Most recently, we sent a quality focused 3D heart digital file to the incredible engineers at Caterpillar’s additive manufacturing lab. They have a printer that allows us to produce a heart in a soft enough material that can be cut with a scalpel, allowing surgeons to effectively practice on a patient’s heart before surgery. The result was incredible. Not only were we able to practice the surgery before the operation, but we were able to see anatomic detail like never before seen, prompting an entirely new set of possibilities where 3D printing could potentially improve patient care.
Making a Case for High-Quality Imaging Standards
There are many physicians around the U.S who understand the impact 3D modeling can have on surgical planning, patient outcomes and the education of future clinicians. In fact, a group of us are working with the National Institutes of Health and the American Heart Association to create accuracy and quality standards for the Jump Simulation-curated 3D Heart Library, an open-source digital repository of hearts with congenital defects on the NIH 3D Print Exchange. However, I recognize there are still some skeptics out there who don’t understand the value of this technology.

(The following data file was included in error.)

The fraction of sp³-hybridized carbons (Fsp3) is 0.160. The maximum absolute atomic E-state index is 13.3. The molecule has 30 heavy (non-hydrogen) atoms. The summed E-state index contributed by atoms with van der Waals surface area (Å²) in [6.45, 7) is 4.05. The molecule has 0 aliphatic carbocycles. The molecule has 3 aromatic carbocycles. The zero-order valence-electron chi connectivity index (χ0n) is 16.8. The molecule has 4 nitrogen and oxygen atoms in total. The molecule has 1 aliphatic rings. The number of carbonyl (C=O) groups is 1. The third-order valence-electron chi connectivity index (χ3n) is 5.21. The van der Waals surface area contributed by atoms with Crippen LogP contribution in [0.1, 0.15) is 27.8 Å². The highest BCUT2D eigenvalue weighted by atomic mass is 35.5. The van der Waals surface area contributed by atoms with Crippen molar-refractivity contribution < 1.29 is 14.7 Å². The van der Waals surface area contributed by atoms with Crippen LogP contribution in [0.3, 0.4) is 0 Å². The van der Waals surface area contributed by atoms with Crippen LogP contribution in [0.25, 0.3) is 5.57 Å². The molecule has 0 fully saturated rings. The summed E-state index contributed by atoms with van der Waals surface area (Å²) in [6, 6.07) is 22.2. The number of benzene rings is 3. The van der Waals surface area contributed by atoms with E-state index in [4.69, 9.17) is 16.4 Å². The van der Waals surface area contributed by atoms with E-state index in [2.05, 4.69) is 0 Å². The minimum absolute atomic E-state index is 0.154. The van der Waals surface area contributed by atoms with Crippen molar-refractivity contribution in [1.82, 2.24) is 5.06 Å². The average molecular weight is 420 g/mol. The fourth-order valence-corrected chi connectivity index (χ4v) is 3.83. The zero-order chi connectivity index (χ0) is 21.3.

My experience with these models has been that they give surgeons a point of reference they haven’t had before, giving them the ability to make informed decisions before operating on patients. They make viewing anatomical images intuitive across all medical specialties. 3D models give patients and their families a better understanding of procedures they may have to undergo. They also allow educators to easily explain different types of congenital heart disease and what they look like to physicians looking to master the skill of diagnosis or surgery.
Physicians are busy and it’s difficult to put the time and effort into higher quality imaging. However, doing so leads to exact anatomic replications and, in my opinion, is the next big jump in medical imaging surrogacy. It’s going to take clinicians making medical decisions or planning surgery to be impacted by this for the advocacy to come through the clinical community.